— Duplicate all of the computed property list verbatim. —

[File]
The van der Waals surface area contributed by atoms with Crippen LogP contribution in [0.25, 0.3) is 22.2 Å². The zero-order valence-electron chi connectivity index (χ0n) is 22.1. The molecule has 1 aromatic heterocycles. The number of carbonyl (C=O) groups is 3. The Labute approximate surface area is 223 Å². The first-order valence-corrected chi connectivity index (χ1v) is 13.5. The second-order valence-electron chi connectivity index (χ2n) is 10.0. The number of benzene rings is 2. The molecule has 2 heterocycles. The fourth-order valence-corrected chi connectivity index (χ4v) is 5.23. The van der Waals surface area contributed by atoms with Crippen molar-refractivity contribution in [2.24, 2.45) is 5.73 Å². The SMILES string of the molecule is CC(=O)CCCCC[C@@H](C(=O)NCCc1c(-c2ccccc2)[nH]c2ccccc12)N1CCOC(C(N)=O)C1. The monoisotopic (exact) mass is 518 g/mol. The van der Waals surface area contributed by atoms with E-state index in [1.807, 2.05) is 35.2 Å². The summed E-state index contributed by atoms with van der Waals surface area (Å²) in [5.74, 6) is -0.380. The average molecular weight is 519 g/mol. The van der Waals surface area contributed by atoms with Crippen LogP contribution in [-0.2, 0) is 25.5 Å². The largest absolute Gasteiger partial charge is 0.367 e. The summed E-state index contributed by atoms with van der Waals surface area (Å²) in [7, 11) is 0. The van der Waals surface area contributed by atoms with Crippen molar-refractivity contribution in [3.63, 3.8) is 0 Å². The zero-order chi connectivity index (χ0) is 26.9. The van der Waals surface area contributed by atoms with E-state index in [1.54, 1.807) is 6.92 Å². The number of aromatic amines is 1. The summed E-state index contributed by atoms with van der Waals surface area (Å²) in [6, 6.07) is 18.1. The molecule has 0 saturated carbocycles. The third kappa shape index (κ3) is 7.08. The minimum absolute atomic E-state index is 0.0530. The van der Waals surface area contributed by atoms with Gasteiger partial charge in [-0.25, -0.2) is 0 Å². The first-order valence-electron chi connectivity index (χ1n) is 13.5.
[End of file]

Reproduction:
The van der Waals surface area contributed by atoms with Crippen LogP contribution in [0.25, 0.3) is 22.2 Å². The zero-order valence-electron chi connectivity index (χ0n) is 22.1. The molecule has 1 aromatic heterocycles. The number of carbonyl (C=O) groups is 3. The Labute approximate surface area is 223 Å². The first-order valence-corrected chi connectivity index (χ1v) is 13.5. The second-order valence-electron chi connectivity index (χ2n) is 10.0. The number of benzene rings is 2. The molecule has 2 heterocycles. The fourth-order valence-corrected chi connectivity index (χ4v) is 5.23. The van der Waals surface area contributed by atoms with Crippen molar-refractivity contribution in [2.24, 2.45) is 5.73 Å². The SMILES string of the molecule is CC(=O)CCCCC[C@@H](C(=O)NCCc1c(-c2ccccc2)[nH]c2ccccc12)N1CCOC(C(N)=O)C1. The monoisotopic (exact) mass is 518 g/mol. The van der Waals surface area contributed by atoms with E-state index in [1.807, 2.05) is 35.2 Å². The summed E-state index contributed by atoms with van der Waals surface area (Å²) in [5.74, 6) is -0.380. The average molecular weight is 519 g/mol. The van der Waals surface area contributed by atoms with Crippen LogP contribution in [-0.2, 0) is 25.5 Å². The largest absolute Gasteiger partial charge is 0.367 e. The summed E-state index contributed by atoms with van der Waals surface area (Å²) in [7, 11) is 0. The van der Waals surface area contributed by atoms with Crippen molar-refractivity contribution in [3.63, 3.8) is 0 Å². The zero-order chi connectivity index (χ0) is 26.9. The van der Waals surface area contributed by atoms with E-state index in [1.54, 1.807) is 6.92 Å². The number of aromatic amines is 1. The summed E-state index contributed by atoms with van der Waals surface area (Å²) in [6, 6.07) is 18.1. The molecule has 0 saturated carbocycles. The third kappa shape index (κ3) is 7.08. The minimum absolute atomic E-state index is 0.0530. The van der Waals surface area contributed by atoms with Gasteiger partial charge in [-0.25, -0.2) is 0 Å². The first-order valence-electron chi connectivity index (χ1n) is 13.5.